Every night I hear the sounds of religious devotion of this small town rising above the corrugated tin roofs and out over Lake Atitlan to the tops of the giant volcanoes that surround the small town of San Pedro. The voices, drums and opposing cheap sound systems of this town's 20-plus churches manage not to compete with each other as prayers and songs mix into a collage of hopes flying into the night sky.

The people of San Pedro may not be the best singers but their music is filled with a sense of gratitude and hope that is strangely inspiring. They don't have much. Compared to American standards, Guatemalans have next to nothing, making do with an average household salary of $3,900 a year. But the lack of material wealth is not evident in their songs.

The family I am staying with is wonderfully gracious. Two grandparents, a husband and wife and five kids live in two to three rooms - depending on your definition of a room. Their kitchen has two and a half walls with a rusted tin roof to protect them from the elements. Every mourning the grandmother stokes the wood stove to cook breakfast and I am awakened by the rhythmic patting of their 12-year-old helper making tortillas.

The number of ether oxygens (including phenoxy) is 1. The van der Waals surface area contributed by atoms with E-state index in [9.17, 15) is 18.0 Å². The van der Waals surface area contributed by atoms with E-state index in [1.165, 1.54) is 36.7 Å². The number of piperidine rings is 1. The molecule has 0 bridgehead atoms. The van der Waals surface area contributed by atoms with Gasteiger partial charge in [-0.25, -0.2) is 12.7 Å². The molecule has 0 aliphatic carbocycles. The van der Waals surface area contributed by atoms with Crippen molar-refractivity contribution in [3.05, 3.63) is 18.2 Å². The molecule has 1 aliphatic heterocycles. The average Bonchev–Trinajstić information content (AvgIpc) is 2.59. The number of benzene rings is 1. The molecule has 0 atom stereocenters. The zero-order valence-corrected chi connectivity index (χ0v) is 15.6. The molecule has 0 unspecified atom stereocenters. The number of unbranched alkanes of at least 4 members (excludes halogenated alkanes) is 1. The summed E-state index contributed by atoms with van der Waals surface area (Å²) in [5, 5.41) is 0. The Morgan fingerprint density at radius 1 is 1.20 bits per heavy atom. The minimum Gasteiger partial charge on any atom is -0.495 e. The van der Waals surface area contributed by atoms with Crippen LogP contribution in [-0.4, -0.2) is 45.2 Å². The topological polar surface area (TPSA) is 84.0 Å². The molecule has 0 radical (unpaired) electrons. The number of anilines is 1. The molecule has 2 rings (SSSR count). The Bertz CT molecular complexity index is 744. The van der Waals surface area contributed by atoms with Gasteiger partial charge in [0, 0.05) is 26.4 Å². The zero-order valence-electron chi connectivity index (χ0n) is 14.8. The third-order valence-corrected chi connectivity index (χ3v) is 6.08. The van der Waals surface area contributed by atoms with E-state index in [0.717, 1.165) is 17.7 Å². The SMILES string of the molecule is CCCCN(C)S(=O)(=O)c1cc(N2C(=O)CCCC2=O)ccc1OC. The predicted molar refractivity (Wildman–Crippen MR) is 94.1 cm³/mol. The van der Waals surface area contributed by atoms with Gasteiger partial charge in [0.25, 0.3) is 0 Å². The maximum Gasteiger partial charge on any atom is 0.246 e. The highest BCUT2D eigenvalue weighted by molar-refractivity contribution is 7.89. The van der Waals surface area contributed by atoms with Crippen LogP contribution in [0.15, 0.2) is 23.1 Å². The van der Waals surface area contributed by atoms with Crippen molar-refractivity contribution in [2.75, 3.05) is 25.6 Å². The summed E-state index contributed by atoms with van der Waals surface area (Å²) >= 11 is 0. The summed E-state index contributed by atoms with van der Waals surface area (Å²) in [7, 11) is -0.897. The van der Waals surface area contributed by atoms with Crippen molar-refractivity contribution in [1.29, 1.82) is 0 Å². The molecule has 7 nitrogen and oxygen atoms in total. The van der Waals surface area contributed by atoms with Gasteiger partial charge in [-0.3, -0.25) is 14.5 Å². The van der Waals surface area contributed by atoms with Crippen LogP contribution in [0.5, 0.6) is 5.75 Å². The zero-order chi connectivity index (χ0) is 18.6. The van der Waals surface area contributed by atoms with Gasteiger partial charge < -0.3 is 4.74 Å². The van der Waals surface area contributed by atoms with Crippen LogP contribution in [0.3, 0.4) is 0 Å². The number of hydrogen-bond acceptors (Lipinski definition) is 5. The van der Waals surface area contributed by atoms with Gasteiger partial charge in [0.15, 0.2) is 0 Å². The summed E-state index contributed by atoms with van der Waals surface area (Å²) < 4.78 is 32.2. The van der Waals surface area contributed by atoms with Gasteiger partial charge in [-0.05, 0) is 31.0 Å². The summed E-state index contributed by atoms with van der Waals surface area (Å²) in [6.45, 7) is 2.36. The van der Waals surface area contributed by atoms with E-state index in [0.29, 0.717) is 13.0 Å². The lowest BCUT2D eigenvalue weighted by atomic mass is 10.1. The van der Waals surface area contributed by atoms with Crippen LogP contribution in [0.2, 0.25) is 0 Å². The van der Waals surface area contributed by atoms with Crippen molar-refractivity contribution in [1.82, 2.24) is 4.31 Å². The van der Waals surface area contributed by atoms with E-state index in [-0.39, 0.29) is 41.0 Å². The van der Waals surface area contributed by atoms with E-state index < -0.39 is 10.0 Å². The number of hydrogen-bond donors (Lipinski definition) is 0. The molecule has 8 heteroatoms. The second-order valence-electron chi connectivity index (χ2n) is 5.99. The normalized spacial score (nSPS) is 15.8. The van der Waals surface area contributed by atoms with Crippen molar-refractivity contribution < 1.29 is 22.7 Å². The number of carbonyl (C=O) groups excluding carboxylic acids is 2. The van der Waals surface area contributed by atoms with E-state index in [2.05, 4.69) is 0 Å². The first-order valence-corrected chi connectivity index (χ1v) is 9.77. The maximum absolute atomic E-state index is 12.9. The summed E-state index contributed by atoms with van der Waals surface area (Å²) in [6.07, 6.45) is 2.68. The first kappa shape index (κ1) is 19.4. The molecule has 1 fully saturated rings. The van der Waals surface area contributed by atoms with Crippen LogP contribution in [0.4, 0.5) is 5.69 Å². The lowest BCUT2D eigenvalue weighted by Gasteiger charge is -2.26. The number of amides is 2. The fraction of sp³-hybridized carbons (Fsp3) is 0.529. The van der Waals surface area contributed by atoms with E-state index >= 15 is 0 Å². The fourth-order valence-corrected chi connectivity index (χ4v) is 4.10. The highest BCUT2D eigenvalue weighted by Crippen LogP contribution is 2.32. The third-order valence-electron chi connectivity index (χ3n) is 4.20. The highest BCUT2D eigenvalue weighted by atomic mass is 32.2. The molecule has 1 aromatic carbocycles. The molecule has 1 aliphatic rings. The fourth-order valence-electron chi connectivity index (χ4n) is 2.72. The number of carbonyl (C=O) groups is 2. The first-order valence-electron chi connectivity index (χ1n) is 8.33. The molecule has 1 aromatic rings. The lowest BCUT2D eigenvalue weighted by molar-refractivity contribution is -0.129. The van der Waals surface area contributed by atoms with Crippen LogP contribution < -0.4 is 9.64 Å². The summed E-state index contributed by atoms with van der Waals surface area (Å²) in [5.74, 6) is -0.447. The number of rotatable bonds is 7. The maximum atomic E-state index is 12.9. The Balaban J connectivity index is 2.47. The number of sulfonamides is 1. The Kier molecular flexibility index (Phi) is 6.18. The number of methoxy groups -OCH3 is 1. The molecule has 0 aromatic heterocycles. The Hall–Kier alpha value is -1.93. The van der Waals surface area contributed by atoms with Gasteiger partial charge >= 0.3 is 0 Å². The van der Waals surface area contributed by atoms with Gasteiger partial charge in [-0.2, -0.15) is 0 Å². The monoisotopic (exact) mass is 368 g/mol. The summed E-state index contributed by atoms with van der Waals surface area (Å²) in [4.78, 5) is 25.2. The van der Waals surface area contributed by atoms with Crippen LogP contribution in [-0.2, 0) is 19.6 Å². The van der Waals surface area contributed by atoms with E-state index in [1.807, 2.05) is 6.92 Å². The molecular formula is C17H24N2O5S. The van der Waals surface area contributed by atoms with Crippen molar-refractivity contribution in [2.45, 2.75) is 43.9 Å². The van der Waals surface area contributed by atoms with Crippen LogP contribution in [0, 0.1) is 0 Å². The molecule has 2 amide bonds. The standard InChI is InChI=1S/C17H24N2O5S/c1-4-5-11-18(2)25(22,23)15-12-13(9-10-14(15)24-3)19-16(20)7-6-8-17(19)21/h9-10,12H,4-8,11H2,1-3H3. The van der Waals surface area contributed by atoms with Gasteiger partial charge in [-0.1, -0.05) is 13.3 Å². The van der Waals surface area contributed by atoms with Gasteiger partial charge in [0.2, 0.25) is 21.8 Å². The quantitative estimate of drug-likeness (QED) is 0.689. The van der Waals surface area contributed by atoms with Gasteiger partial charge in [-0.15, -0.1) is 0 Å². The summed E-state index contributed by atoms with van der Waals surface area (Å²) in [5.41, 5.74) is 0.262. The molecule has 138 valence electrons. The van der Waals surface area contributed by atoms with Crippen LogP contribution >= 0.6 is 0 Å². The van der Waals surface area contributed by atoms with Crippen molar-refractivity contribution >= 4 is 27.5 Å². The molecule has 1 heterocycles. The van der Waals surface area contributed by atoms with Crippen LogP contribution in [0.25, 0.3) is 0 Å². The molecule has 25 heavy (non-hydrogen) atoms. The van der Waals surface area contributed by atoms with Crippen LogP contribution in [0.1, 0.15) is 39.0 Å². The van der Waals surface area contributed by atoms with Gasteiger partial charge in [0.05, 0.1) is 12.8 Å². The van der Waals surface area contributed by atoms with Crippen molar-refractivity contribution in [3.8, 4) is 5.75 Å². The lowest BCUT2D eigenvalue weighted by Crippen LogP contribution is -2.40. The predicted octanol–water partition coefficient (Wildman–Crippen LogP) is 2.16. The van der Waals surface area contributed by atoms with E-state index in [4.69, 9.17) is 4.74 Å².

Her family cannot afford her basic needs, so she works for clothing and food. Health insurance is a dream for this family that will never be realized. I tried to hide the shock in my face when the 55-year-old grandmother told me that she had never seen a doctor. The Guatemalan government has not been able to pay the father, who is a teacher, for the past three months.

But I am still greeted with a warm smile by each member of the family and handed a small plate full of a runny bean paste with warm corn tortillas to soak it up with. For a family that does not! have all that much, and they are more well of than their neighbors, they sure are grateful. Maybe sometimes it takes not having so much to realize what you have.